For U.S. air carriers operating under part 121, a carrier is allowed to create an Aircraft Operations Manual (AOM) or a Flight Crew Operating Manual (FCOM) as an alternative to the AFM to be carried on board the aircraft. That manual typically contains only the aircraft limitations and performance information from the FAA-approved AFM. The AOM or FCOM may or may not contain the noise characteristics pages from the FAA-approved AFM, depending on the operator's needs and the manual's organization. This rule requires all U.S. operators to carry the appropriate noise certification information on board when they fly outside the United States.
The issue of noise documentation was undertaken by the Certificate Task Group (CTG) of the ICAO's Committee on Aviation Environmental Protection Noise Technical Working Group. As a member State of ICAO, the United States participates in this task group. A more in-depth discussion of the task group's activities may be found in the preamble to the NPRM for this rule.
The CTG considered various options for standardization of documents to be carried by aircraft operators. The ICAO member States use a variety of administrative systems, with differing requirements for noise documentation at certification and for designating documents that must be carried on board. The CTG proposed three options designed to accommodate the varying certification practices and existing regulatory systems of its member States. The three options were incorporated into a new Attachment G to Annex 16, Volume 1, Amendment 8. Attachment G describes the three options to satisfy the certification documentation requirements of Sections 1.4 and 1.5 as follows:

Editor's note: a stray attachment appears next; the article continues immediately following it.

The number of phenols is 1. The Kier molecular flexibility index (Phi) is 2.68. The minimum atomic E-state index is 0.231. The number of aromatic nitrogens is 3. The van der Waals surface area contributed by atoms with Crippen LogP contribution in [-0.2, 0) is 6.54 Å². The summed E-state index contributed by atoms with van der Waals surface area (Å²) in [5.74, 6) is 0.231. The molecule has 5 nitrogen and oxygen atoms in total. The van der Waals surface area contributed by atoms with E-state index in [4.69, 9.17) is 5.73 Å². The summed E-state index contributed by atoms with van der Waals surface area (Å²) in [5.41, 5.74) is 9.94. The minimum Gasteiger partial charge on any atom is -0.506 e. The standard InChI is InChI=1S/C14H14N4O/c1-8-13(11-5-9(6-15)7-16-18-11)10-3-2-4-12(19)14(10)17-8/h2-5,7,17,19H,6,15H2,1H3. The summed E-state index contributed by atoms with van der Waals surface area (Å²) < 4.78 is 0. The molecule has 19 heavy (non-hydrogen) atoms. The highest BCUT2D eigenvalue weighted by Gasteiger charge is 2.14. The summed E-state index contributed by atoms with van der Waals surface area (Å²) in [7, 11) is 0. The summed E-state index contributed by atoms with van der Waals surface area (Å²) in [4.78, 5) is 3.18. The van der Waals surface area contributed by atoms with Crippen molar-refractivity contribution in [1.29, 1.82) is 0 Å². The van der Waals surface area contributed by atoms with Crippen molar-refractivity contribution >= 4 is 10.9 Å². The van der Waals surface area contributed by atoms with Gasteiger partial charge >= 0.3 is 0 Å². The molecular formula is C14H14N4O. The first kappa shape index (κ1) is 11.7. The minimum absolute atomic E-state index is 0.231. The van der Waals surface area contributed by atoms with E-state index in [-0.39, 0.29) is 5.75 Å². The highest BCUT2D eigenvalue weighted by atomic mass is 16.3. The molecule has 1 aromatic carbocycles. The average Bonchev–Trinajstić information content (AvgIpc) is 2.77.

1. A stand-alone State-issued noise certificate in which the mandatory information requirements of Annex 16, Volume 1, are contained in a single document.
2. Two complementary documents, one of which may be the Airplane Flight Manual (AFM) or the Airline Operations Manual (AOM).
3. Three complementary documents.
As explained in the NPRM, Option 1 is not available to U.S. operators. The FAA does not have the statutory authority required to issue stand-alone noise certificates.
Option 2, which requires the carriage of two complementary documents, accommodates those ICAO member States, including the United States, that do not include all noise certification data on a single certificate.
Option 3, which requires three documents, was designed for other member States and would be more burdensome than option 2.
ICAO Option 2 Compliance Back to Top
For U.S. operators, the first document is the aircraft airworthiness certificate issued by the FAA. An aircraft must meet the noise certification requirements of part 36 in order to be issued an airworthiness certificate, and it is already required to be carried on board.